Hepatopulmonary syndrome is a rare complication characterized by liver disease associated with intrapulmonary vascular dilatations and hypoxemia.1 A prevalence of 9-20% has been described in children associated with biliary duct atresia, 0.5% in patients with portal thrombosis2 and 2-8% in cirrhosis and portal hypertension.2,3 Although the condition is uncommon, it is important that the clinician recognizes this disease due its progressive nature.

2. Clinical case

We report the case of an 8-year-old girl without significant perinatal or respiratory history. At 3 of years of age she was diagnosed with liver cirrhosis of unknown etiology. She was hospitalized on multiple occasions due to upper gastrointestinal (GI) bleeding from large esophageal varices. She also had portal hypertension. She was under treatment with furosemide, spirinolactone, propanolol, omeprazole, lactulose and liver transplant protocol for which she presented to the pulmonary service for pre-transplant evaluation.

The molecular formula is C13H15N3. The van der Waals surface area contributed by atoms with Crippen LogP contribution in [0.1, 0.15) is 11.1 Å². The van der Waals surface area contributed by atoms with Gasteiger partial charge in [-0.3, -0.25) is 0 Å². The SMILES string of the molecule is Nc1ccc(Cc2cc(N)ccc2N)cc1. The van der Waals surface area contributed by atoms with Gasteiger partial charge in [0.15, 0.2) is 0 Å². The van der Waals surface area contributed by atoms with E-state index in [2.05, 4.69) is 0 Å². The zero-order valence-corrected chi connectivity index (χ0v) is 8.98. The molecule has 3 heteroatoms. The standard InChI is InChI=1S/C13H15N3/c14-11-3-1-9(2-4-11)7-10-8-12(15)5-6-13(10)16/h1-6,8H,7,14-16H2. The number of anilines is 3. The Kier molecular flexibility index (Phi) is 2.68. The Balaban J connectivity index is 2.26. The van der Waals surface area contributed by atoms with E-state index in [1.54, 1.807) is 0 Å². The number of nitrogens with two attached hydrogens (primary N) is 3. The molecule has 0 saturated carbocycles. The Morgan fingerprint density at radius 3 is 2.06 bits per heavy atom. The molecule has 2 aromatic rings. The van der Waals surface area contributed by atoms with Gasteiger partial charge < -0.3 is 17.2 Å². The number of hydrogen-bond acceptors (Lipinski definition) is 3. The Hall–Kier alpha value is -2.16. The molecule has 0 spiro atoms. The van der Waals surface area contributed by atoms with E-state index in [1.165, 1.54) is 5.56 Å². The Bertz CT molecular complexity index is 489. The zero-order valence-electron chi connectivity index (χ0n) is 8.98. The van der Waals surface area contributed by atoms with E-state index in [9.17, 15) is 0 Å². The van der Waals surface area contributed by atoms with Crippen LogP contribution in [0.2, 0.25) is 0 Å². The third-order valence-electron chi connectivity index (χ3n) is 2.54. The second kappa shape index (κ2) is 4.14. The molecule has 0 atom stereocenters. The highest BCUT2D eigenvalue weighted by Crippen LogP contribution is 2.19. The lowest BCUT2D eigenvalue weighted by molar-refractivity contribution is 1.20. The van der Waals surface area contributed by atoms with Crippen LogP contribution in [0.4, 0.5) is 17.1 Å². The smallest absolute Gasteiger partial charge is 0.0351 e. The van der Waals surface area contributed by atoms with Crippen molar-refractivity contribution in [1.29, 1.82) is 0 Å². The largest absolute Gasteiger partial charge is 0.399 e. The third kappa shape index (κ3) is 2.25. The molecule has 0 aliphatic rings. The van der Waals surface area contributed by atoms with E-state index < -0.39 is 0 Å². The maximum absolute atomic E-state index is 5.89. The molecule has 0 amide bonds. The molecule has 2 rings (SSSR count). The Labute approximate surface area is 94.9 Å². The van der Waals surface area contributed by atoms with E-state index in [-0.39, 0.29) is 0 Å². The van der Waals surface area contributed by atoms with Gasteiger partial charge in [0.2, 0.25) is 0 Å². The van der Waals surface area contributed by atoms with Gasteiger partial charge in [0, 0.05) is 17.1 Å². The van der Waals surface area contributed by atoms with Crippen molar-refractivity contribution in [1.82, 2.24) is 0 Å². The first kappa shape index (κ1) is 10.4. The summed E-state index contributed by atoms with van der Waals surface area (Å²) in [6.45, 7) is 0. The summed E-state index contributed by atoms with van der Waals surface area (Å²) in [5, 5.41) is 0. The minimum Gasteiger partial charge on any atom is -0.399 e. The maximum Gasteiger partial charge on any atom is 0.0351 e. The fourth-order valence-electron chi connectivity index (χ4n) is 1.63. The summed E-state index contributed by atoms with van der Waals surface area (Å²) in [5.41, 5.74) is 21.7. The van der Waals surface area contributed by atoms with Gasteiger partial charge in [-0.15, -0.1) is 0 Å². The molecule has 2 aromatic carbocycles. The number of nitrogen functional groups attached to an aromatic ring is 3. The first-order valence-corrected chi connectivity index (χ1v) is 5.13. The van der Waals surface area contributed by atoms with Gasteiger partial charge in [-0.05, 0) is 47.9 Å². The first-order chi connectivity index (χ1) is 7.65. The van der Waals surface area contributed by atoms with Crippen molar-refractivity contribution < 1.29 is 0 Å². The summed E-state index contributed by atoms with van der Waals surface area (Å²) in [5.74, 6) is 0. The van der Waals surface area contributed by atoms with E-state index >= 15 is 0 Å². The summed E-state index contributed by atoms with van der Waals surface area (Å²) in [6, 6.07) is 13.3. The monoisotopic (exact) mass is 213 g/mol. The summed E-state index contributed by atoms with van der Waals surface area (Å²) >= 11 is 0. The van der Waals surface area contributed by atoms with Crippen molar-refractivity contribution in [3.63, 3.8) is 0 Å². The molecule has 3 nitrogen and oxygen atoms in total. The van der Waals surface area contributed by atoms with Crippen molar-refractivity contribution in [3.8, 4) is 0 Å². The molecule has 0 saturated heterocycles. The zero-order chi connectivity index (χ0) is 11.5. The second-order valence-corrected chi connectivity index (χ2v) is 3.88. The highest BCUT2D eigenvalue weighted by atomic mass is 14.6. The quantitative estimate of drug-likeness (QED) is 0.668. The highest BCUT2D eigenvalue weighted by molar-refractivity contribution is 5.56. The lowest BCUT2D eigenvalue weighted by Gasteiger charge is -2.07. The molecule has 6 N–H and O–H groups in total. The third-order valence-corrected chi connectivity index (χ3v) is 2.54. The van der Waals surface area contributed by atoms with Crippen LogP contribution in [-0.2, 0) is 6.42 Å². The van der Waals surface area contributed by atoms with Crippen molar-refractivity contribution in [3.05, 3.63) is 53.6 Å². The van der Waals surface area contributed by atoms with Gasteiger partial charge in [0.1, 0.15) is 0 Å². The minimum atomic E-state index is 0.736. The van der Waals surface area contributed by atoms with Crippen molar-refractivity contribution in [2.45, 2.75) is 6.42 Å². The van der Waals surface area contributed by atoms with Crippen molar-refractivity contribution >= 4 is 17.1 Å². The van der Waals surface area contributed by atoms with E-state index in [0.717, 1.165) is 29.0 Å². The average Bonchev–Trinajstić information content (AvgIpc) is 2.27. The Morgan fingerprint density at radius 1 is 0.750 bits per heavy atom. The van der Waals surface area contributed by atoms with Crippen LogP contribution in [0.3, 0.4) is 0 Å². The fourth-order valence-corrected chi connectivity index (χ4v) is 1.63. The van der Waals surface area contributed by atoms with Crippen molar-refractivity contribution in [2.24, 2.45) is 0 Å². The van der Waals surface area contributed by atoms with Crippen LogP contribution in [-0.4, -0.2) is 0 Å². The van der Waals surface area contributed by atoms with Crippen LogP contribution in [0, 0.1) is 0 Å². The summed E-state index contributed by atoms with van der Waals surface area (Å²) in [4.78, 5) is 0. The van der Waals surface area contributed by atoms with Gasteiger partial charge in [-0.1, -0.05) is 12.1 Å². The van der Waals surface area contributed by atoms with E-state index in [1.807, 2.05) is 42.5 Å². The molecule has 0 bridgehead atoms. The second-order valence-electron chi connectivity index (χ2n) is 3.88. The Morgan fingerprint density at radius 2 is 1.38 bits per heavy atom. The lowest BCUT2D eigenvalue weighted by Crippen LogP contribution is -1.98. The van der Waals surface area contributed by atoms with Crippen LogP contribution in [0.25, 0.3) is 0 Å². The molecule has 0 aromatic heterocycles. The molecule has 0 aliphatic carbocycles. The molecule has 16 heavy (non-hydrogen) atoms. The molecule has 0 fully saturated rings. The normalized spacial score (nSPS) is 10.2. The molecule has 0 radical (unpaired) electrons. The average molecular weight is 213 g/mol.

During the family interview, it was reported that the patient had 7 months of ungual growth of the fingers and cyanosis associated with dyspnea during moderate exertion (walking three blocks) for the past 15 days. She denied cough, wheezing or rhonchi. On physical examination the patient was malnourished with generalized icterus, severe digital clubbing and acrocyanosis. On auscultation no pathological sounds were found in the lung fields. A collateral venous network was seen in the abdomen. There was no ascites. Hepatomegaly of 3 cm and splenomegaly of 10 cm below the costal margin were observed.